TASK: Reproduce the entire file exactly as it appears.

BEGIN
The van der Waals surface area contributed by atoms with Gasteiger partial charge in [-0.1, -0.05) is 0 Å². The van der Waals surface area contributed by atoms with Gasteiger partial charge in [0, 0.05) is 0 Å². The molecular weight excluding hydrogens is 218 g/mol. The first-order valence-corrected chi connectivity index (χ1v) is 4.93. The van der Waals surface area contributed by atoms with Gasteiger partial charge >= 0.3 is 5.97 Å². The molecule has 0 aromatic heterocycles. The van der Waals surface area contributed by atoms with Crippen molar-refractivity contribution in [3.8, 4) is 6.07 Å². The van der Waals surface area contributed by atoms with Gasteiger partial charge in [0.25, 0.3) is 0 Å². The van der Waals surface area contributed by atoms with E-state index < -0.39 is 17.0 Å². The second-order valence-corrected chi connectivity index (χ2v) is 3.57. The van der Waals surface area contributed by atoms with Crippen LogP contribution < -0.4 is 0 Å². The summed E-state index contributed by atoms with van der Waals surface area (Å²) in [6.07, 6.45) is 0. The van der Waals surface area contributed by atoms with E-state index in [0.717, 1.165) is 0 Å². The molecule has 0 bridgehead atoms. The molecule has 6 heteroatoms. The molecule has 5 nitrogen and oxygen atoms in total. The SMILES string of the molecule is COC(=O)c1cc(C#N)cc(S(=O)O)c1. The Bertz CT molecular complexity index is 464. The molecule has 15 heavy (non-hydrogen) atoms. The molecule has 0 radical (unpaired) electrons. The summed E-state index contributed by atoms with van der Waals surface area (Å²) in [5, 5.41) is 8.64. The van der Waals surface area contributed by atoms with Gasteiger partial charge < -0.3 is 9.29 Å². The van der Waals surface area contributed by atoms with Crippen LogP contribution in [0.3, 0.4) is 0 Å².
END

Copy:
The van der Waals surface area contributed by atoms with Gasteiger partial charge in [-0.1, -0.05) is 0 Å². The van der Waals surface area contributed by atoms with Gasteiger partial charge in [0, 0.05) is 0 Å². The molecular weight excluding hydrogens is 218 g/mol. The first-order valence-corrected chi connectivity index (χ1v) is 4.93. The van der Waals surface area contributed by atoms with Gasteiger partial charge >= 0.3 is 5.97 Å². The molecule has 0 aromatic heterocycles. The van der Waals surface area contributed by atoms with Crippen molar-refractivity contribution in [3.8, 4) is 6.07 Å². The van der Waals surface area contributed by atoms with Gasteiger partial charge in [0.25, 0.3) is 0 Å². The van der Waals surface area contributed by atoms with E-state index < -0.39 is 17.0 Å². The second-order valence-corrected chi connectivity index (χ2v) is 3.57. The van der Waals surface area contributed by atoms with Crippen LogP contribution < -0.4 is 0 Å². The summed E-state index contributed by atoms with van der Waals surface area (Å²) in [6.07, 6.45) is 0. The van der Waals surface area contributed by atoms with E-state index in [0.717, 1.165) is 0 Å². The molecule has 0 bridgehead atoms. The molecule has 6 heteroatoms. The molecule has 5 nitrogen and oxygen atoms in total. The SMILES string of the molecule is COC(=O)c1cc(C#N)cc(S(=O)O)c1. The Bertz CT molecular complexity index is 464. The molecule has 15 heavy (non-hydrogen) atoms. The molecule has 0 radical (unpaired) electrons. The summed E-state index contributed by atoms with van der Waals surface area (Å²) in [5, 5.41) is 8.64. The van der Waals surface area contributed by atoms with Gasteiger partial charge < -0.3 is 9.29 Å². The van der Waals surface area contributed by atoms with Crippen LogP contribution in [0.3, 0.4) is 0 Å².